One of Barrow's many `lost' pubs, the King William IV Beer House was situated on the corner of High St. and Church St., opposite the Three Crowns. It is now a private house owned by Jim and Joy Greig. During recent building works, they invited me to take a look at the remaining evidence of its life as a pub.
King William IV reigned from 1830 to 1837 and was Queen Victoria's uncle. He served at sea from the age of 14 until he was 25 when he was made Duke of Clarence. For the next 20 years he lived with an Irish actress called Dorothea Jordan, siring 10 children. He then unexpectedly became next in line for the throne, and had to marry to produce an heir (and to find someone with money to pay off his debts). Unfortunately, his marriage to Adelaide of Saxe-Coburg produced only two daughters who died in infancy. Many pubs were named after this colourful character, including ours, which opened in about 1840.
It is surprisingly difficult to trace the history of pubs and landlords in public records, particularly when they were only Beer Houses rather than fully licensed Inns. However we do know that the King Bill was run by Mary Perkins in 1896, probably by her husband Alfred in 1891, and by Arnold Squires in 1936. The public area consisted of 2 rooms: the Bar, accessed by the front door (fig. I)
which is now bricked up, and the Snug, which was separated from the Bar by a wood and glass partition. Beer was brought up from the cellar in jugs and served at the bar counter. This route to the cellar is now blocked off, but can still be identified. The thralls, on which the barrels stood, are still in the cellar (fig. 2).
To the right of the house was a skittle alley, visible in the photo taken from Cotes Rd. (fig. 3),
which occupied the site of old stone cottages whose doors and windows can still be seen in the wall between the King Bill and the Alliance and Leicester. A fireplace remains on the back of this wall.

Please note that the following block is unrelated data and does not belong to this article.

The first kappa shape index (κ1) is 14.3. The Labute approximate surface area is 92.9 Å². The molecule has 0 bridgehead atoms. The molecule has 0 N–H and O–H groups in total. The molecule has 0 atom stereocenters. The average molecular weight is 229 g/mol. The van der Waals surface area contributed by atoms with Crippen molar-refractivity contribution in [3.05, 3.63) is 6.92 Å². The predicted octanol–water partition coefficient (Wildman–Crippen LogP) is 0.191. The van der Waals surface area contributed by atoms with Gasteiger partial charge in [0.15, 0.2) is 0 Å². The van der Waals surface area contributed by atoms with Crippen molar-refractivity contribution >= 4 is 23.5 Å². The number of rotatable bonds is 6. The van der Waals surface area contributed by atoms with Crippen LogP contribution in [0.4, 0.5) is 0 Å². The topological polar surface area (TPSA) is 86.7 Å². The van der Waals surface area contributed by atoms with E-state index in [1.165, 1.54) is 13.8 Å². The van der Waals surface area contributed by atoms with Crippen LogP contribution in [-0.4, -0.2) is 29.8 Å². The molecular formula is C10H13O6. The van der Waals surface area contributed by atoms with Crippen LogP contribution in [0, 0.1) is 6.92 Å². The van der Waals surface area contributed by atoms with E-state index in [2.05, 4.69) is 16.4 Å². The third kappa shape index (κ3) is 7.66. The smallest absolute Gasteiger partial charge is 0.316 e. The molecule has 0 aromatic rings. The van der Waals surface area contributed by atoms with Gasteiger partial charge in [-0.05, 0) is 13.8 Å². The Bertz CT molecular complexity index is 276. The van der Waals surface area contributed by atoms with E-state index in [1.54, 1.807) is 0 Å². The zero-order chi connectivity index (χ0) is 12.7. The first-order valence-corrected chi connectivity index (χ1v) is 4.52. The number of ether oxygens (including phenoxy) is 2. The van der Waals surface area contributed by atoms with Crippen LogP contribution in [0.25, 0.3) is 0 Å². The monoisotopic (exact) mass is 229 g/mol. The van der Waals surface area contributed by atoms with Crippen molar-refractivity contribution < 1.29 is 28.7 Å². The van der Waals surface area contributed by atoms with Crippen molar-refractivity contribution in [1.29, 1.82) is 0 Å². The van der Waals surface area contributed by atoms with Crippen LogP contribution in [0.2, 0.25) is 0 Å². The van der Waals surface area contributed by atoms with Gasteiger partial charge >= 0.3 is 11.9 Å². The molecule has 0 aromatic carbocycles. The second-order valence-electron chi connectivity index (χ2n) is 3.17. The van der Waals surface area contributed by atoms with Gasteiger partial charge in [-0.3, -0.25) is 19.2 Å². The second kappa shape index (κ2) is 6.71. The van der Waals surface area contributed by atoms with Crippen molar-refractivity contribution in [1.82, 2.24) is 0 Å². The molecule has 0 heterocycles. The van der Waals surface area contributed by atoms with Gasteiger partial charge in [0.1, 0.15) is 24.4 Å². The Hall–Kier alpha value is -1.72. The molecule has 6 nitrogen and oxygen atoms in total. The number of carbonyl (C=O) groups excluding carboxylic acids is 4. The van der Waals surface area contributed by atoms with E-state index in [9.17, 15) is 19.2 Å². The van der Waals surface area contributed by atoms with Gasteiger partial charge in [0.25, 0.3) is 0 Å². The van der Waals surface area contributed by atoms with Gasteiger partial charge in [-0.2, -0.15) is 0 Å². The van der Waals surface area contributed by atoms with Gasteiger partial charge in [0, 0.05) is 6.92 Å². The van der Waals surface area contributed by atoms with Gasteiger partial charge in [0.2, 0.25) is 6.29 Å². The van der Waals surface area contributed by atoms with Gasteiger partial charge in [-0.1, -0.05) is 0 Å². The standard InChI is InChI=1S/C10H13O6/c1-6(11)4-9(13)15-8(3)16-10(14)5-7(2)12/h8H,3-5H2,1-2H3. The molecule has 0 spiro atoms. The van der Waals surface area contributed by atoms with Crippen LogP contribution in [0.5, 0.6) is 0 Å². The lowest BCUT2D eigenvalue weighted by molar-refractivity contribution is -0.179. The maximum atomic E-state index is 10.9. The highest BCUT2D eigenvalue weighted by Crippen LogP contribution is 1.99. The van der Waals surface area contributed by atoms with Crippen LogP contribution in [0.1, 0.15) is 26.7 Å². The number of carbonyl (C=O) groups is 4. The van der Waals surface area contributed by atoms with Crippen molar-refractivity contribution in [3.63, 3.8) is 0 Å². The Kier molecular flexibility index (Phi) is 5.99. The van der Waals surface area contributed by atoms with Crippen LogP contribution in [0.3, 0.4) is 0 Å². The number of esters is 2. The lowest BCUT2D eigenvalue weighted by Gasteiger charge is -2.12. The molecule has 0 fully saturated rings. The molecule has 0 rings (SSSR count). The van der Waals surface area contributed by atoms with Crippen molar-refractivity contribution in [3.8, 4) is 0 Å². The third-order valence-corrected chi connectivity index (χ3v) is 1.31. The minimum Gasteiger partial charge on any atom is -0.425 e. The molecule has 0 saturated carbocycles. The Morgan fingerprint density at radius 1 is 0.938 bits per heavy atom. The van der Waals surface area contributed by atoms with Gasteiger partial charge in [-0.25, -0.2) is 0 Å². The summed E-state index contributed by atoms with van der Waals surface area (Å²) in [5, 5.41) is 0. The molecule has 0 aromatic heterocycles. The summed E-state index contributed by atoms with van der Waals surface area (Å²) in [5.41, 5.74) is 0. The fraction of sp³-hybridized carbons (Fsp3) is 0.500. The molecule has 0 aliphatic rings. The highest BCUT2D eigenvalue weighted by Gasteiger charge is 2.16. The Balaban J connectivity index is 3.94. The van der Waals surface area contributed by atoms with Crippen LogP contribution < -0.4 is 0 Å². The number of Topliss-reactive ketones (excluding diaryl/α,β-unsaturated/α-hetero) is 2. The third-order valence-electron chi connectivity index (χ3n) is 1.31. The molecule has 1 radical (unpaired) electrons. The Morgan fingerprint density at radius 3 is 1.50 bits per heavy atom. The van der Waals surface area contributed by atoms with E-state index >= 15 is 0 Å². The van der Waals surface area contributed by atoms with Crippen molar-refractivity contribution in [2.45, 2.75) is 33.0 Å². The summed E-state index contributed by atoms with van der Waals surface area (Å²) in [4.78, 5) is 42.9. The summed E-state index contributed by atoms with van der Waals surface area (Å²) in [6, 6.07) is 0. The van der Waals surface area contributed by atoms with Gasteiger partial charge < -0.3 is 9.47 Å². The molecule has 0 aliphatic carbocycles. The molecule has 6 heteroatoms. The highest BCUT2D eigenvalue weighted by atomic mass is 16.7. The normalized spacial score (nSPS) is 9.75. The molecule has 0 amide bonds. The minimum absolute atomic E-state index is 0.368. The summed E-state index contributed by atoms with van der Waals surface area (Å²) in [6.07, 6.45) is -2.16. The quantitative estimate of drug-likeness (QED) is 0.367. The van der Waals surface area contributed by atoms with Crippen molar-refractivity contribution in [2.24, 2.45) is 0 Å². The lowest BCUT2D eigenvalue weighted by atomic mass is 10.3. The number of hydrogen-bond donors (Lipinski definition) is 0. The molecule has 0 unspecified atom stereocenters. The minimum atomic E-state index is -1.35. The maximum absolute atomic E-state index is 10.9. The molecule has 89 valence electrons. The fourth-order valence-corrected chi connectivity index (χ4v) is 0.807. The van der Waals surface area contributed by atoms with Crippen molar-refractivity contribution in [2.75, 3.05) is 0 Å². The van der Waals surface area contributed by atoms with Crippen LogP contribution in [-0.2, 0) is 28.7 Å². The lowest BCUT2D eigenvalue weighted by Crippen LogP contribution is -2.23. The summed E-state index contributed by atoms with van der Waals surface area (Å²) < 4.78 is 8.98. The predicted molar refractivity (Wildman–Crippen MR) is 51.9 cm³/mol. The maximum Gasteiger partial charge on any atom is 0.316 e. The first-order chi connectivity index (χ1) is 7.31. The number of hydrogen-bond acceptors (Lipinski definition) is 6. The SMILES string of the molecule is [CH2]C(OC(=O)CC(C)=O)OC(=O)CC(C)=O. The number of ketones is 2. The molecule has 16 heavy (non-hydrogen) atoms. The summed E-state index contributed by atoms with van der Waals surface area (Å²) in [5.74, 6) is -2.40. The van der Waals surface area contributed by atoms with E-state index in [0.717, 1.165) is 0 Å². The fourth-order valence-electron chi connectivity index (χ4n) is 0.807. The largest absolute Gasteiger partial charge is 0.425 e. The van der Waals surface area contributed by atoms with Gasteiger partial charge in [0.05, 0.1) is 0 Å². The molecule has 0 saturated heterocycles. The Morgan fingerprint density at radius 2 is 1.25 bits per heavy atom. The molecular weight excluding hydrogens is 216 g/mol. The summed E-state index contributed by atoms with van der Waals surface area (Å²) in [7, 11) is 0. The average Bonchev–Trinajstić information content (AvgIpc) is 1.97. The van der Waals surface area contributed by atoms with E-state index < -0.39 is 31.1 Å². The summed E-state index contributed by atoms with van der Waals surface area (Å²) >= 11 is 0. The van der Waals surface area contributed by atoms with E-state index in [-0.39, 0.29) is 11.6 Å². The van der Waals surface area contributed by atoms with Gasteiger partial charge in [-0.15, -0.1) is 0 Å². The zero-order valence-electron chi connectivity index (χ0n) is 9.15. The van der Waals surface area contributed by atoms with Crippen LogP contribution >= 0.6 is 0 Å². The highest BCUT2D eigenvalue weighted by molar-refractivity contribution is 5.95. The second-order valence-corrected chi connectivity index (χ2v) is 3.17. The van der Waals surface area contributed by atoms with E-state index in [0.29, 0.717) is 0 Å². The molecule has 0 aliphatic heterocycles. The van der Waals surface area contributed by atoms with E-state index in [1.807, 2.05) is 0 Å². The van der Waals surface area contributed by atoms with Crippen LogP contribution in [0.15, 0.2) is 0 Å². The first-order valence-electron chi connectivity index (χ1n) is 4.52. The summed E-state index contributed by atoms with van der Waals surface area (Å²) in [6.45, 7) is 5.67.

As with many older houses in the village, its construction is a bit of a hotchpotch. The garden wall may well be medieval; the cellar and parts of the lower walls are stone; there is evidence of timber frame and cob (mud and straw) (fig. 4);
much of the house is oak beamed, usually reused from ships or other buildings (figs. 5 6). It seems possible that its origins lie as far back as the 1600s, and parts certainly date from the mid 1700s. Unfortunately the deeds are incomplete and unhelpful.
Joy Greig (nee Buttery) has a photograph of herself in the garden, aged about 11 – strange that she should come to live there so many years later. She tells a tale that her mother was sent to the King William IV by her grandmother with a jug to buy some beer. However, she was underage and someone snitched,
for a police constable was waiting for her when she arrived! Jim has an intriguing invitation card, dating from the early 1900s (fig 7).
The pub finally closed its doors for business in 1942, but during the Second World War it was home to evacuees from Ipswich. Norman Riley remembers playing with them in the skittle alley, and when it got dark they would be fetched out by Margaret Horton carrying a lantern. One night, however, the windows were lit up not by the lantern but by the crash of a Dakota aeroplane near the railway in which four Canadian airmen were killed. According to Ken Quail, on VE Day the owner threw all the beds and bedding out of the window into the street and set fire to them. More evacuees from London lived in the cottages by the Three Crowns, who apparently returned later with gifts of jellied eels which, says Norman, were horrible' As a Londoner by birth, I could not possibly comment (ugh).